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Thread: Tent Advice!

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    Default Tent Advice!

    I'm contemplating a '18 thru hike northbound. Right now I'm taking stock of cost...which leads me to my question. I have a MSR Elixir 3 tent, I like it, it's still in great condition, but I feel like it's too big to bring. Am I crazy to consider it so I don't have to buy another?

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    4 lb 4 oz. You may start with it but I doubt that you will finish with it.


    Sent from my iPhone using Tapatalk Pro
    Hiking is the best teacher, it grades on a curve.
    AT miles: 255.5 / Total miles: 905.27

    Author of "Hiking Into Trail Days"



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    If your tent is 4.4 lbs, it's too heavy for a thru hike, you can do much better for less than a hundred bucks.

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    Amazon will have much lighter options for way less, That is just way to much weight to put on your back for that kind of distance.

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    Thanks everyone, confirmation of what I was thinking. I'll put it on the list.

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    For what it is worth, I have both a ZPacks Duplex and BA Copper Spur UL2 HV. Both are light and quite comfy, especially for 1 person. The Duplex wins on weatherproofness, the UL2 HV wins on ease of setup due to its freestanding setup...though the Duplex isn't hard to setup. There are many very good, much lighter options for a thru hike.

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    My Duplex is the easiest tent I have ever set up. Easy compared to the easiest freestanding tent. And for the weight and cost it is by far the best decision I have made getting my gear together.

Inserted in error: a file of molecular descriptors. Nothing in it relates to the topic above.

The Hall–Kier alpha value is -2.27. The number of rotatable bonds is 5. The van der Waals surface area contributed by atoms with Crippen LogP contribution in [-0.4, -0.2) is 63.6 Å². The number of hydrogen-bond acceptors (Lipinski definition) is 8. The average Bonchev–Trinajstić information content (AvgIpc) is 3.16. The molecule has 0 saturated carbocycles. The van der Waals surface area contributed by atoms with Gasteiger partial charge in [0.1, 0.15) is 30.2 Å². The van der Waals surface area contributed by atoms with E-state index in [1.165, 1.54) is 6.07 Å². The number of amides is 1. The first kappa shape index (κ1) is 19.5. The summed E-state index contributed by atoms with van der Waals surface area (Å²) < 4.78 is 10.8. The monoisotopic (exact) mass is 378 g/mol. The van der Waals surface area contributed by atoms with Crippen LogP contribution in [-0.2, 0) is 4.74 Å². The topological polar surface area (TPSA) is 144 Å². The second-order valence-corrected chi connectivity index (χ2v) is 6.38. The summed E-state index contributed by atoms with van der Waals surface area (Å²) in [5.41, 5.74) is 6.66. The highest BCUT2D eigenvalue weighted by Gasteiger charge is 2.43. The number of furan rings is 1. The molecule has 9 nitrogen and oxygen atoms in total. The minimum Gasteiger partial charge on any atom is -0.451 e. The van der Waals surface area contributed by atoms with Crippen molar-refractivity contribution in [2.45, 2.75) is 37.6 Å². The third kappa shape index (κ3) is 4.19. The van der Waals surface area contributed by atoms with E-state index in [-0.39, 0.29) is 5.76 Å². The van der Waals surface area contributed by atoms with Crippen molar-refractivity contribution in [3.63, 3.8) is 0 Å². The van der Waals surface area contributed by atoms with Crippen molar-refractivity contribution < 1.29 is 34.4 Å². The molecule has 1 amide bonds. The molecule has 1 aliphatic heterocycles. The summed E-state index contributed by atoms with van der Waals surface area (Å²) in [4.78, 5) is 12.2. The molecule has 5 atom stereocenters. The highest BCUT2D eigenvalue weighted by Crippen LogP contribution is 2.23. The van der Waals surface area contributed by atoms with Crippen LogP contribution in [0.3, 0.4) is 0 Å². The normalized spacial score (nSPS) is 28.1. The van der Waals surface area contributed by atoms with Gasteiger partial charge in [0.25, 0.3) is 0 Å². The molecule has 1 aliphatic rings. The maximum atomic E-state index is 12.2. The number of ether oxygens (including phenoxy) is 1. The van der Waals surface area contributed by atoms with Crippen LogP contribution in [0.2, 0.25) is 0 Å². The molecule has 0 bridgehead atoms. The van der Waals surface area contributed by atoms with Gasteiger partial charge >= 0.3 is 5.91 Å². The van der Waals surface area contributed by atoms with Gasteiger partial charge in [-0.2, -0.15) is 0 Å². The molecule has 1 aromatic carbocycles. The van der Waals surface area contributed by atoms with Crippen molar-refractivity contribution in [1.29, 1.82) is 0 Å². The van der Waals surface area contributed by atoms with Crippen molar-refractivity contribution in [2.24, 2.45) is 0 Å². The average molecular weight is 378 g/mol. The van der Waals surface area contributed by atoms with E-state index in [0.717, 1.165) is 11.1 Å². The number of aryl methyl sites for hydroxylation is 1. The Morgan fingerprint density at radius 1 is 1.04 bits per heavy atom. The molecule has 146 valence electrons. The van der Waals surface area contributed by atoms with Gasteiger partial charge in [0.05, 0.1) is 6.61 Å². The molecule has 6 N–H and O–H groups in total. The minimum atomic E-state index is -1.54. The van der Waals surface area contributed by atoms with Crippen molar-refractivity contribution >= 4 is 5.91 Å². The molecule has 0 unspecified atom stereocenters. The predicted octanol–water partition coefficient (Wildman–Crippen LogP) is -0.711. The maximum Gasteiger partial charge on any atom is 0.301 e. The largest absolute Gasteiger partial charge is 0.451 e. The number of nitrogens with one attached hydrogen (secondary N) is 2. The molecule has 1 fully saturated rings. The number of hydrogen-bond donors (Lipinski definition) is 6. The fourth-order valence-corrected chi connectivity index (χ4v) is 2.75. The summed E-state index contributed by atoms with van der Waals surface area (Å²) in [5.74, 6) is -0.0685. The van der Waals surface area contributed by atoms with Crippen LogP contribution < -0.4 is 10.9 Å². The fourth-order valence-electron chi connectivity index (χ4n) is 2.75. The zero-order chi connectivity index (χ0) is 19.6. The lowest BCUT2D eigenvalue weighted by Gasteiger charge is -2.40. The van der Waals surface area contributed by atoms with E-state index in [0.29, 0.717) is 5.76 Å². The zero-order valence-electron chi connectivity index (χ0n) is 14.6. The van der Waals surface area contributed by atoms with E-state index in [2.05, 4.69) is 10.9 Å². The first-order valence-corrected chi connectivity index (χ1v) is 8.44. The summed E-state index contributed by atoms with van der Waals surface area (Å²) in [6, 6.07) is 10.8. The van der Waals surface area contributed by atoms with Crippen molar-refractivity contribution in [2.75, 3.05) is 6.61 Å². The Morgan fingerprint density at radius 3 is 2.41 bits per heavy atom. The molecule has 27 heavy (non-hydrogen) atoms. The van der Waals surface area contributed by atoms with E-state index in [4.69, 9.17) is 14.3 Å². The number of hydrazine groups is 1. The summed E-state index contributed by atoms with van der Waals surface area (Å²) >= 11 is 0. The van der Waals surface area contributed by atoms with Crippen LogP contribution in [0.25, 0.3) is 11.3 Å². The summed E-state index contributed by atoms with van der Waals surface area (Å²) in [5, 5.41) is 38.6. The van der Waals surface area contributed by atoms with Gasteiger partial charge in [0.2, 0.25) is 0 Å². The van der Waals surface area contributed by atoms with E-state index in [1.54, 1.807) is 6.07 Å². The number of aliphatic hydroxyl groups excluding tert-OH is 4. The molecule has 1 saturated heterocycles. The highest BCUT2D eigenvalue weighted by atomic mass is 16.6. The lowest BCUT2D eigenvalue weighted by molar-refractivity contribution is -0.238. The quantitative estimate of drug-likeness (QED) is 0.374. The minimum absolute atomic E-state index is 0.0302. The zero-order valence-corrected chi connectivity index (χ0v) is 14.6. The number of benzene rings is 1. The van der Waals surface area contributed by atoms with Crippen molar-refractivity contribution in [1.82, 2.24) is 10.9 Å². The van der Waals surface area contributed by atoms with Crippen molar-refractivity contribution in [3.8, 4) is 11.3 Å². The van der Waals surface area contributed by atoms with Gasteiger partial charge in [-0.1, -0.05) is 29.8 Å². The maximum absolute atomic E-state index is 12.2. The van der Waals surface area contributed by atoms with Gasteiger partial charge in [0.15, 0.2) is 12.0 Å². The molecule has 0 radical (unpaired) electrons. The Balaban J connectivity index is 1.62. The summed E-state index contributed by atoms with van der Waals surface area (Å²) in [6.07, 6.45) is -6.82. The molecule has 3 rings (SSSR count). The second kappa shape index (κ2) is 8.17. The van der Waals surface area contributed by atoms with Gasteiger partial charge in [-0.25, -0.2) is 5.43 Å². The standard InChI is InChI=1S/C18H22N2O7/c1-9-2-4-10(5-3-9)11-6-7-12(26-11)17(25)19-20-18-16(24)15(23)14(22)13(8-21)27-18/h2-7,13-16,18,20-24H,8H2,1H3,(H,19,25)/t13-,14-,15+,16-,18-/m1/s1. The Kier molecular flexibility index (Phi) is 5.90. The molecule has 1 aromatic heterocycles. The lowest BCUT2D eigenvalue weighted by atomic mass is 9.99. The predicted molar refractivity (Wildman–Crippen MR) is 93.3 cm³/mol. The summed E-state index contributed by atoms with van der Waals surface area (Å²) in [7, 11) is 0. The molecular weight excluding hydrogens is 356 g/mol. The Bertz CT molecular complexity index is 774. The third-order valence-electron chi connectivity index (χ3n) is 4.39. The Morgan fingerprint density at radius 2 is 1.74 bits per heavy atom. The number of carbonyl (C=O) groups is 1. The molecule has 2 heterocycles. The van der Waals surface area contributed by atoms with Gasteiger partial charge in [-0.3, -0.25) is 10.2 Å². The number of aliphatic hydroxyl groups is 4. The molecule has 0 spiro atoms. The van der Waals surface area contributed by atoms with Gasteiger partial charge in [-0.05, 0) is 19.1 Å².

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    Lightheart Gear SoLong 6, and don't look back. Not enough space here to write what a wonderful tent it is.

    https://www.lightheartgear.com/index.php/shop-now/tents

    OkeefenokeeJoe

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    I have an MSR Elixir 3 and I love it... for car camping. I'm not sure how others have it at 4.4 lbs because when I weighted mine before my section hike in July, it came at a little over 6 lbs!!! Regardless of whether I'm the one who's wrong or they are, it's still too heavy. Think about it, water weighs 2.2 lbs a liter! If you get a 2-ish lbs tent, it's like you erased the weight of your water. In my opinion, buying a lighter tent is money well spent. At least, it was for me.

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    You've got a fine tent -- for 2 people. 2 lbs./person is reasonable. If you find a compatible hiking partner between now and your start date you're good. Otherwise, start making lists of reasonable tents. If there aren't any other sales, you'll be able to fine pretty much everything on sale Black Friday (day after Thanksgiving).

  11. #11

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    If you use trekking poles, why not select a tent that uses the trekking poles for its support?

    There have been several suggestions already, and lots of people love those tents. Check out Tarptent.com while you're researching. I've had 2 so far. First a two person, then a 1 person (the Notch). The Notch sets up super fast, is a double wall tent, only needs 4 stakes, has 2 doors and 2 vestibules, and weighs 27 ounces... but take your time and do your research.